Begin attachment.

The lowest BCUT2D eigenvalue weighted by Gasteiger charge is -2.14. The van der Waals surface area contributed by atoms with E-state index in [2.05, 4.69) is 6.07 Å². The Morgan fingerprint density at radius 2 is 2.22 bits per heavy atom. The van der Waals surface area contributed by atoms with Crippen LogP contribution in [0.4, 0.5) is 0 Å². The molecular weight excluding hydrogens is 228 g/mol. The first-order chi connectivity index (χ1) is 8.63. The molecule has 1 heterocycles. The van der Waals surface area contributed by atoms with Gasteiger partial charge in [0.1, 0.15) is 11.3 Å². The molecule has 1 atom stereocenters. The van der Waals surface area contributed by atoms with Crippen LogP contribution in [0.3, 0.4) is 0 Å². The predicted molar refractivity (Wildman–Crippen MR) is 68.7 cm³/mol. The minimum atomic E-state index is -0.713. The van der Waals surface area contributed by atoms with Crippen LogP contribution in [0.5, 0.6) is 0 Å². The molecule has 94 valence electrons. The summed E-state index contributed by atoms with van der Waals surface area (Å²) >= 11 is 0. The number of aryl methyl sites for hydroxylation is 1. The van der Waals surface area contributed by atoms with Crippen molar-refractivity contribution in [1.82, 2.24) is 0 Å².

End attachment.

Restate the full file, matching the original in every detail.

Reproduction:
The lowest BCUT2D eigenvalue weighted by Gasteiger charge is -2.14. The van der Waals surface area contributed by atoms with E-state index in [2.05, 4.69) is 6.07 Å². The Morgan fingerprint density at radius 2 is 2.22 bits per heavy atom. The van der Waals surface area contributed by atoms with Crippen LogP contribution in [0.4, 0.5) is 0 Å². The molecular weight excluding hydrogens is 228 g/mol. The first-order chi connectivity index (χ1) is 8.63. The molecule has 1 heterocycles. The van der Waals surface area contributed by atoms with Gasteiger partial charge in [0.1, 0.15) is 11.3 Å². The molecule has 1 atom stereocenters. The van der Waals surface area contributed by atoms with Crippen LogP contribution in [0.3, 0.4) is 0 Å². The predicted molar refractivity (Wildman–Crippen MR) is 68.7 cm³/mol. The minimum atomic E-state index is -0.713. The van der Waals surface area contributed by atoms with Crippen LogP contribution in [0.5, 0.6) is 0 Å². The molecule has 94 valence electrons. The summed E-state index contributed by atoms with van der Waals surface area (Å²) >= 11 is 0. The number of aryl methyl sites for hydroxylation is 1. The van der Waals surface area contributed by atoms with Crippen molar-refractivity contribution in [1.82, 2.24) is 0 Å².